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Director of Public Prosecutions claims there is no evidence to charge Nationals members with offering a bribe to Independent MP, Tony Windsor; Senator calls for him to resign.



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It may not have been checked against the broadcast or in any other way. Freedom from error, omissions or misunderstandings cannot be guaranteed.

 

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AM

 

Tuesday 23 November 2004

Director of Public Prosecutions claims there is no evidence to charge Nationals members with offering a bribe to Independent MP, Tony Windsor; Sena tor calls for him to resign

 

TONY EASTLEY: Police say no charges will be laid against either the Deputy Prime Minister, John Anderson, or National Party Senator, Sandy MacDonald, over the allegations that they were involved in a corrupt offer to the indepe ndent MP, Tony Windsor. The Director of Public Prosecutions says there's no evidence to sustain a charge.  

 

Tony Windsor's claims have completely destroyed any relationship he had with the National Party. And now Senator Macdonald says Mr Windsor should quit the Federal Parliament for raising the matter in the way he did, and says he will be of little use to his constituents because the Government will be reluctant to deal with the independent MP. 

 

The Opposition, for its part, says it doesn't intend letting the issue rest. It wants to probe further into the way Mr Anderson made funding decisions for a big horse centre at Tamworth, which Mr Windsor had been involved with. 

 

Louise Yaxley reports.  

 

LOUISE YAXLEY: Police have now finished their inquiry into the claim that Mr Anderson and Senator Macdonald asked Tamworth businessman, Greg Maguire, to offer whatever it would take to get Tony Windsor not to run in the election. Mr Windsor says it happened; Mr Maguire told police it did not. 

 

So the Director of Public Prosecutions says:  

 

"None of the versions of the conversations related by any of the witnesses can amount to an offer to give or confer a benefit. Further, there is no evidence in this material of Mr Maguire having conspired with any other person to make an offer to Mr Windsor."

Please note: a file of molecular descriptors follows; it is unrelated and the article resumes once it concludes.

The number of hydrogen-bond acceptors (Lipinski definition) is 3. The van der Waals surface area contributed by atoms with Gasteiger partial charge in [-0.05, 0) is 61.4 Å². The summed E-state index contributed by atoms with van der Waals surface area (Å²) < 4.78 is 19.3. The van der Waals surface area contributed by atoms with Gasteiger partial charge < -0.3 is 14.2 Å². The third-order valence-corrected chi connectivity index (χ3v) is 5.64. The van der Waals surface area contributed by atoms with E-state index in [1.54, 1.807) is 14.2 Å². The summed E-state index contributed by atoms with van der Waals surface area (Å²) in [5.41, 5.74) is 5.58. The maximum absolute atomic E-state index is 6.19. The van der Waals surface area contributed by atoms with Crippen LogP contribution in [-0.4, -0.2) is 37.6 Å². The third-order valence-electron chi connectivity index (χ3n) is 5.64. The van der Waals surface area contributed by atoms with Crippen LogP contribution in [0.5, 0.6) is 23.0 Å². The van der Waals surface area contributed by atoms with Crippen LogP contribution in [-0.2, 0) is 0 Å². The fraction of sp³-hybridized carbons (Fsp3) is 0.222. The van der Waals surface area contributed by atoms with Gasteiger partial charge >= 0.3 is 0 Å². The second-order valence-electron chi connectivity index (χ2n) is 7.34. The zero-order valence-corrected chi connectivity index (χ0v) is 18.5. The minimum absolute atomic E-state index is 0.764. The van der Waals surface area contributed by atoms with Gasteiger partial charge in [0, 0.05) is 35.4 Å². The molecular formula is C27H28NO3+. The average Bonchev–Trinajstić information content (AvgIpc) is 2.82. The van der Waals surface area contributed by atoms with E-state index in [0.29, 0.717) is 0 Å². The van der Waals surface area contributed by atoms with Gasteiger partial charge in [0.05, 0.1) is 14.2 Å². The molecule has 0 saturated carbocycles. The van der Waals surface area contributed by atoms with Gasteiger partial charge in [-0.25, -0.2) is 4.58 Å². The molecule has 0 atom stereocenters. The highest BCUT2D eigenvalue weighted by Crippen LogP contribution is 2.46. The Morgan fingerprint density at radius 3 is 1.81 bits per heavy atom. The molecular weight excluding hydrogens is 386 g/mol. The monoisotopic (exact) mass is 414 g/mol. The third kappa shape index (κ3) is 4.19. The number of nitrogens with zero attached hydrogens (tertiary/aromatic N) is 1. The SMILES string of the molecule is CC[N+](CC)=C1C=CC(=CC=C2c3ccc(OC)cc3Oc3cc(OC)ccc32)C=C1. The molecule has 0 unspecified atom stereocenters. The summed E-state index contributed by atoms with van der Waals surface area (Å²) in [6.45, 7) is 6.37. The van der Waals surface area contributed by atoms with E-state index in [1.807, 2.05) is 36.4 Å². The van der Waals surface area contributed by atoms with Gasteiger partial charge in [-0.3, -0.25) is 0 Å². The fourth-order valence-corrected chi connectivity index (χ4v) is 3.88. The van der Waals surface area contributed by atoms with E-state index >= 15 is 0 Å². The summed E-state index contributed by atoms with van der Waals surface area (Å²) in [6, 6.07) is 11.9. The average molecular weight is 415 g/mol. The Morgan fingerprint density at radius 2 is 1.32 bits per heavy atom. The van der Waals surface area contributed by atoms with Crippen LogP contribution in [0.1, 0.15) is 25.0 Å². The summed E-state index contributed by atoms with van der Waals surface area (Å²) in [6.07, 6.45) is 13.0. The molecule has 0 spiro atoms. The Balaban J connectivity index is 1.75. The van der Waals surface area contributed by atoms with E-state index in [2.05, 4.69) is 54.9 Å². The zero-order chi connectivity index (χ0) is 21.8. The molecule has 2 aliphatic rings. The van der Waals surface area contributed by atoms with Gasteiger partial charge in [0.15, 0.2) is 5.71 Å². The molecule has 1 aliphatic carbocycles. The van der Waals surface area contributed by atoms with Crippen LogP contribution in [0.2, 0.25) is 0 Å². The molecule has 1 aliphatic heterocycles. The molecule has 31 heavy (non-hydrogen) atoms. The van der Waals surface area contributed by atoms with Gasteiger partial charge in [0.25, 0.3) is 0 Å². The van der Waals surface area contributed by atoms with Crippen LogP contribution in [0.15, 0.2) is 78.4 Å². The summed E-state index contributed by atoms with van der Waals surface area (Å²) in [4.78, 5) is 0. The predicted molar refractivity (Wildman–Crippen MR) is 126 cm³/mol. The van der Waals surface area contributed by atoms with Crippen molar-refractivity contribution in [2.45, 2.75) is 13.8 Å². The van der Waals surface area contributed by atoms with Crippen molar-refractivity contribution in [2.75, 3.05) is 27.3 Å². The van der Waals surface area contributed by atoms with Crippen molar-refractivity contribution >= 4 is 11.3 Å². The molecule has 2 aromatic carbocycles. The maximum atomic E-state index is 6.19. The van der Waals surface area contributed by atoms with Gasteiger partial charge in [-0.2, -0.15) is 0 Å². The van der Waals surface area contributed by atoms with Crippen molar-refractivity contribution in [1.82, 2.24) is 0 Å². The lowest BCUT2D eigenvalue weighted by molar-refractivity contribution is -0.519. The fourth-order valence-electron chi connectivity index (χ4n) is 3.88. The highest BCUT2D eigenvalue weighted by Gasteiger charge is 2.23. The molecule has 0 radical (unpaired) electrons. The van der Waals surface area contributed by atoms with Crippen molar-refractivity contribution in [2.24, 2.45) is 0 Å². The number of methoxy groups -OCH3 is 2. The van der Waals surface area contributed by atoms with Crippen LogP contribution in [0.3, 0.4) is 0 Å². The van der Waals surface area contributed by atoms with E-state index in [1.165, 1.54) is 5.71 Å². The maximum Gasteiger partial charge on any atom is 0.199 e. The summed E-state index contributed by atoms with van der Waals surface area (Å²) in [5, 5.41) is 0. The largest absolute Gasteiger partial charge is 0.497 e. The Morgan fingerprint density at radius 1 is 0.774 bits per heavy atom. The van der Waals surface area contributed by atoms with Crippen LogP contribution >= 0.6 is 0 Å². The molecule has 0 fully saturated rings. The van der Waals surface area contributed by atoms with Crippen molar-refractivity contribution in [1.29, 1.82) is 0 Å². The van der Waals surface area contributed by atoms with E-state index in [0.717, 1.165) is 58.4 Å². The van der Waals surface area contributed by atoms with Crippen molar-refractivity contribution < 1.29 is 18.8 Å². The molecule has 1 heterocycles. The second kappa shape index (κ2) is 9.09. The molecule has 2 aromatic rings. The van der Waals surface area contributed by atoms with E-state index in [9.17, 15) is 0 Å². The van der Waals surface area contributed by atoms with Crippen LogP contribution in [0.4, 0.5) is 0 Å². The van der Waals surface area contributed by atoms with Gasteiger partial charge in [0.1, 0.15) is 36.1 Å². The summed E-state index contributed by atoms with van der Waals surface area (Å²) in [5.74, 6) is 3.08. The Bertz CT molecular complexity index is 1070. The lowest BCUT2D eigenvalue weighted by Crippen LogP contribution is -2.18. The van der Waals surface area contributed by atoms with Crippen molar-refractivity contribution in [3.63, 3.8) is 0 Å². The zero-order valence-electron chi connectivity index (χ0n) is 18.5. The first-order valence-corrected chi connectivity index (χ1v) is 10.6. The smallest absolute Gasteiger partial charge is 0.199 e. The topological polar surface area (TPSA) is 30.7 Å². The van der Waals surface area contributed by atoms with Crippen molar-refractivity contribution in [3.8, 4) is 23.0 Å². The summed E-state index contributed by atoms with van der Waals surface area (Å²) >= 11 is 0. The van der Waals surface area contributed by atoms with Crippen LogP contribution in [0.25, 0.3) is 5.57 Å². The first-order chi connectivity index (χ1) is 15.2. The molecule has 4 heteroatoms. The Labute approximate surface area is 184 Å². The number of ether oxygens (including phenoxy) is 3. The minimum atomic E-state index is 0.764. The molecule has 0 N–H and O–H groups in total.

LOUISE YAXLEY: John Anderson say she feels vindicated but he's angry at the way Tony Windsor used Parliamentary Privilege to make his claim before the police inquiry was over. 

 

JOHN ANDERSON: What really gets me about this was the pre-empting of what I would see as natural justice - the police inquiry should have been allowed to be completed first. Being judged by another politician with an axe to grind is never a pleasant experience. 

 

LOUISE YAXLEY: John Anderson wants Mr Windsor to explain why he made the claims and why he used Parliament, but Mr Anderson says ultimately Tony Windsor will be judged by his constituents. 

 

JOHN ANDERSON: Well, I don't see how you could have any confidence in a member who just blackens another person's name… other people's names in that way and then is, if you like, completely repudiated by the responsible authorities for having made that claim. 

 

LOUISE YAXLEY: Senator Sandy Macdonald goes much further and says Tony Windsor should quit Parliament. 

 

SANDY MACDONALD: But unless Mr Windsor can explain himself, I consider he's unfit to represent the people of New England. I think he's unfit to be a Member of Parliament.  

 

I cannot think of a worse action to have done at the time that the AFP were carrying out an investigation… to go into the Federal Parliament and to make such terrible allegations about John Anderson, Mr Maguire, and myself, I really think is unforgivable and unforgettable. 

 

I don't think that he's earned the respect of anybody now, and I don't think the Government will have very much time for him, but that's for the Government to determine.  

 

I just want my reputation to be restored, and I want an apology, and I want him to think very seriously about whether he's an appropriate person to represent the very fine area of Australia in the Federal Parliament, because I think there's a question about that now. 

 

LOUISE YAXLEY: If the Government doesn't have much time for him, what will that mean for the people of Tamworth? 

 

SANDY MACDONALD: Uh well, it's a sad thing for them, I would say. We'll just have to wait and see. I don't think that he's going to have very many ministerial doors open to him now. 

 

LOUISE YAXLEY: The Labor Leader, Mark Latham, says despite the police inquiry being over, there are still questions about whether Mr Anderson behaved properly when he agreed to a proposal for a national equine centre in Mr Windsor's electorate.  

 

MARK LATHAM: There is the suggestion that it was made conditional on Tony Windsor getting out of the way. That's not the way to do things. If you're going to fund a project, do it on its merits. So we want to have a look at that.  

 

That wasn't a criminal matter, a matter for the police, it's more about ministerial standards and ethics, and that's obviously something that the Parliament should be scrutinising. 

 

TONY EASTLEY: Labor Leader, Mark Latham.